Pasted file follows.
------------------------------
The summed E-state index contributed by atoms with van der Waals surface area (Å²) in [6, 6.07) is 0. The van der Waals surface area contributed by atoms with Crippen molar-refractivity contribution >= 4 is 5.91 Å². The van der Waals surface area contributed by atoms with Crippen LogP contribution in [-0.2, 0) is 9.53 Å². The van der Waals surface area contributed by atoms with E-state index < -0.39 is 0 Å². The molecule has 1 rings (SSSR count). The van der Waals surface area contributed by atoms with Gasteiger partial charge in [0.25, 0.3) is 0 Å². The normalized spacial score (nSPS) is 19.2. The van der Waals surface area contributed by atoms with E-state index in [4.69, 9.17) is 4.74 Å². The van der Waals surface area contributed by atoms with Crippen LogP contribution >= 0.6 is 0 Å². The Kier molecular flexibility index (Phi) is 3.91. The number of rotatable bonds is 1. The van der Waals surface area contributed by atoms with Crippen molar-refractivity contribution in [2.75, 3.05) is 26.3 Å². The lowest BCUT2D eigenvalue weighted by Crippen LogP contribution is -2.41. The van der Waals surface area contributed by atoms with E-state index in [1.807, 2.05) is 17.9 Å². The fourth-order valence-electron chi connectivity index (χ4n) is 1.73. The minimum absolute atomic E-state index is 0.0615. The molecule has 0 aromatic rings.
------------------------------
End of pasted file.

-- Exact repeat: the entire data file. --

The summed E-state index contributed by atoms with van der Waals surface area (Å²) in [6, 6.07) is 0. The van der Waals surface area contributed by atoms with Crippen molar-refractivity contribution >= 4 is 5.91 Å². The van der Waals surface area contributed by atoms with Crippen LogP contribution in [-0.2, 0) is 9.53 Å². The van der Waals surface area contributed by atoms with E-state index < -0.39 is 0 Å². The molecule has 1 rings (SSSR count). The van der Waals surface area contributed by atoms with Gasteiger partial charge in [0.25, 0.3) is 0 Å². The normalized spacial score (nSPS) is 19.2. The van der Waals surface area contributed by atoms with E-state index in [4.69, 9.17) is 4.74 Å². The van der Waals surface area contributed by atoms with Crippen LogP contribution >= 0.6 is 0 Å². The Kier molecular flexibility index (Phi) is 3.91. The number of rotatable bonds is 1. The van der Waals surface area contributed by atoms with Crippen molar-refractivity contribution in [2.75, 3.05) is 26.3 Å². The lowest BCUT2D eigenvalue weighted by Crippen LogP contribution is -2.41. The van der Waals surface area contributed by atoms with E-state index in [1.807, 2.05) is 17.9 Å². The fourth-order valence-electron chi connectivity index (χ4n) is 1.73. The minimum absolute atomic E-state index is 0.0615. The molecule has 0 aromatic rings.